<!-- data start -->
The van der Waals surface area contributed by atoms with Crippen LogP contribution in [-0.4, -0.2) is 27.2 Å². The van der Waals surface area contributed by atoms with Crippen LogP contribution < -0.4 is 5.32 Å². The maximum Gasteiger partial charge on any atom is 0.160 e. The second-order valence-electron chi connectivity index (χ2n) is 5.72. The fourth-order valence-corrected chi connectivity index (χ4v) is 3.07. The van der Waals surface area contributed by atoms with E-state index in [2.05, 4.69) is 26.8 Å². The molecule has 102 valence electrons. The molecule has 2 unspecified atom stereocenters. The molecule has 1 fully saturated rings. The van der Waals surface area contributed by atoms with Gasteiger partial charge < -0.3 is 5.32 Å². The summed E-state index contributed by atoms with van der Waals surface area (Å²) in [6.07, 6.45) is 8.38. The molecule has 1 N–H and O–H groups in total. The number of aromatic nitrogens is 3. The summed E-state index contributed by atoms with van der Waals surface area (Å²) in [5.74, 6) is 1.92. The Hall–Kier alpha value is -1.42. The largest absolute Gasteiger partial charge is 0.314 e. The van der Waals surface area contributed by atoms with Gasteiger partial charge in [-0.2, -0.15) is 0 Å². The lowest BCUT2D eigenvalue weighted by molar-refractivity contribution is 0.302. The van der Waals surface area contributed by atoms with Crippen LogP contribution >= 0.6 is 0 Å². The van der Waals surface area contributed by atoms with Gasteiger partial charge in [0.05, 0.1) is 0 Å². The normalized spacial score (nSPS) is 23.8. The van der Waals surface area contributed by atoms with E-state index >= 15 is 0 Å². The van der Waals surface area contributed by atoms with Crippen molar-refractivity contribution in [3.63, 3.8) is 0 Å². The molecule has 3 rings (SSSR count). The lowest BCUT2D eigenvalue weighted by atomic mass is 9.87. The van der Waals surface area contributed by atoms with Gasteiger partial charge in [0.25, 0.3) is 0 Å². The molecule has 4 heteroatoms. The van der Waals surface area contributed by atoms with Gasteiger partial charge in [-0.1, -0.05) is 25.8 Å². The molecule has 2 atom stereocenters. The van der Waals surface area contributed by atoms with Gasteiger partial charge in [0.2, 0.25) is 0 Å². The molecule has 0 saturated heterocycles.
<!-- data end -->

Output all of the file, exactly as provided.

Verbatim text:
The van der Waals surface area contributed by atoms with Crippen LogP contribution in [-0.4, -0.2) is 27.2 Å². The van der Waals surface area contributed by atoms with Crippen LogP contribution < -0.4 is 5.32 Å². The maximum Gasteiger partial charge on any atom is 0.160 e. The second-order valence-electron chi connectivity index (χ2n) is 5.72. The fourth-order valence-corrected chi connectivity index (χ4v) is 3.07. The van der Waals surface area contributed by atoms with E-state index in [2.05, 4.69) is 26.8 Å². The molecule has 102 valence electrons. The molecule has 2 unspecified atom stereocenters. The molecule has 1 fully saturated rings. The van der Waals surface area contributed by atoms with Gasteiger partial charge < -0.3 is 5.32 Å². The summed E-state index contributed by atoms with van der Waals surface area (Å²) in [6.07, 6.45) is 8.38. The molecule has 1 N–H and O–H groups in total. The number of aromatic nitrogens is 3. The summed E-state index contributed by atoms with van der Waals surface area (Å²) in [5.74, 6) is 1.92. The Hall–Kier alpha value is -1.42. The largest absolute Gasteiger partial charge is 0.314 e. The van der Waals surface area contributed by atoms with Gasteiger partial charge in [-0.2, -0.15) is 0 Å². The lowest BCUT2D eigenvalue weighted by molar-refractivity contribution is 0.302. The van der Waals surface area contributed by atoms with Crippen LogP contribution >= 0.6 is 0 Å². The van der Waals surface area contributed by atoms with Gasteiger partial charge in [0.05, 0.1) is 0 Å². The normalized spacial score (nSPS) is 23.8. The van der Waals surface area contributed by atoms with E-state index >= 15 is 0 Å². The van der Waals surface area contributed by atoms with Crippen molar-refractivity contribution in [3.63, 3.8) is 0 Å². The molecule has 3 rings (SSSR count). The lowest BCUT2D eigenvalue weighted by atomic mass is 9.87. The van der Waals surface area contributed by atoms with Gasteiger partial charge in [0.25, 0.3) is 0 Å². The molecule has 4 heteroatoms. The van der Waals surface area contributed by atoms with Gasteiger partial charge in [-0.1, -0.05) is 25.8 Å². The molecule has 2 atom stereocenters. The van der Waals surface area contributed by atoms with Gasteiger partial charge in [0.2, 0.25) is 0 Å². The molecule has 0 saturated heterocycles.